220pxPresident_Reagan_1981[P]residents of both parties have tailored immigration policy to their own goals. In 1987, the Reagan administration took executive action to limit deportations for 200,000 Nicaraguan exiles, even those who had been turned down for asylum. Similarly, President George H.W. Bush in 1990 limited deportations of Chinese students and in 1991 kept hundreds of Kuwait citizens from being deported. President Bill Clinton regularly used his power of prosecutorial discretion to limit deportations; in 1993 he gave 18-month extensions to Salvadoran residents, in 1997 he limited deportations for Haitians, and in 1998 he limited deportations to Central American counties that had been devastated by hurricanes.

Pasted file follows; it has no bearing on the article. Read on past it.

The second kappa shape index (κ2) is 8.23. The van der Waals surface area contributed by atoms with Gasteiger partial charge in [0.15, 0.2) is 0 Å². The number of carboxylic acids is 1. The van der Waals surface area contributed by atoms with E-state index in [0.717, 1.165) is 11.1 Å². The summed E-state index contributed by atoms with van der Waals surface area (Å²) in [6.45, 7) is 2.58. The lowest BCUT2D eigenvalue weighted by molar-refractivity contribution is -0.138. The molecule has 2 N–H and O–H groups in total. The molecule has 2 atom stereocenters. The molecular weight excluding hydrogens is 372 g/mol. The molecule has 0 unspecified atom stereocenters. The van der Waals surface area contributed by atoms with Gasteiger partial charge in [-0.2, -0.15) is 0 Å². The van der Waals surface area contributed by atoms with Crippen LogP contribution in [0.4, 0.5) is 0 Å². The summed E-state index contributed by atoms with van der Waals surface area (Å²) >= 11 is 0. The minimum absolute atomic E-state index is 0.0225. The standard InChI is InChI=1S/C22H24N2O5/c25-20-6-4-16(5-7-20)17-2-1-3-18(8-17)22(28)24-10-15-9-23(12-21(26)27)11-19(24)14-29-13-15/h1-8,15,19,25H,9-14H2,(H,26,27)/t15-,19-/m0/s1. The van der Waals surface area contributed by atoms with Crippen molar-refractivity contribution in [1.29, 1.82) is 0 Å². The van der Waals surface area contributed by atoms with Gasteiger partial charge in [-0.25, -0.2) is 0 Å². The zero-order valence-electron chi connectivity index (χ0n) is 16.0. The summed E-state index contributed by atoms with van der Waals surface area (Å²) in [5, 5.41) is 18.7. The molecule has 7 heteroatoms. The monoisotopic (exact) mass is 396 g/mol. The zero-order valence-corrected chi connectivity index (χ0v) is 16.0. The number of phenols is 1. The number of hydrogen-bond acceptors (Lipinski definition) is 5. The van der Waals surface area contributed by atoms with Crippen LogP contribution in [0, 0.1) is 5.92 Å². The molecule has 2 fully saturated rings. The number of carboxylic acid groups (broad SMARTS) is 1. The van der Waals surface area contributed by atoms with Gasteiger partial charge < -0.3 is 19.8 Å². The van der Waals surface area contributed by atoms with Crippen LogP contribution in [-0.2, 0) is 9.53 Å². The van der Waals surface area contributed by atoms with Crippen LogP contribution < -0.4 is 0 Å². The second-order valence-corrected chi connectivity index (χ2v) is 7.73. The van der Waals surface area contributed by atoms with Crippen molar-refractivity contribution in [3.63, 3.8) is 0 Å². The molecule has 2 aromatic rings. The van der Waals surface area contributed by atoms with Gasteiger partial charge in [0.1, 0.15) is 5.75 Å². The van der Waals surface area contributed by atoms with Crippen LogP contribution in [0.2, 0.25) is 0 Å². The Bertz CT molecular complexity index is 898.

220px-George-W-BushPresident George W. Bush also took major steps to limit deportations on humanitarian grounds. In 2001, he limited deportation of Salvadorian citizens at the request of the Salvadorian president who said that their remittances were a key part of their nation’s economy. The Bush administration embraced prosecutorial discretion and ordered the consideration of factors such as whether a mom was nursing a child or whether an undocumented person was a U.S. military veteran in making the determination on whether to order a deportation.

Obama’s conservative opponents will no doubt howl in protest and will dire utter threats over Obama’s actions. They will seek to mobilize their base and bring in a flurry of donations to help “take Obama down.”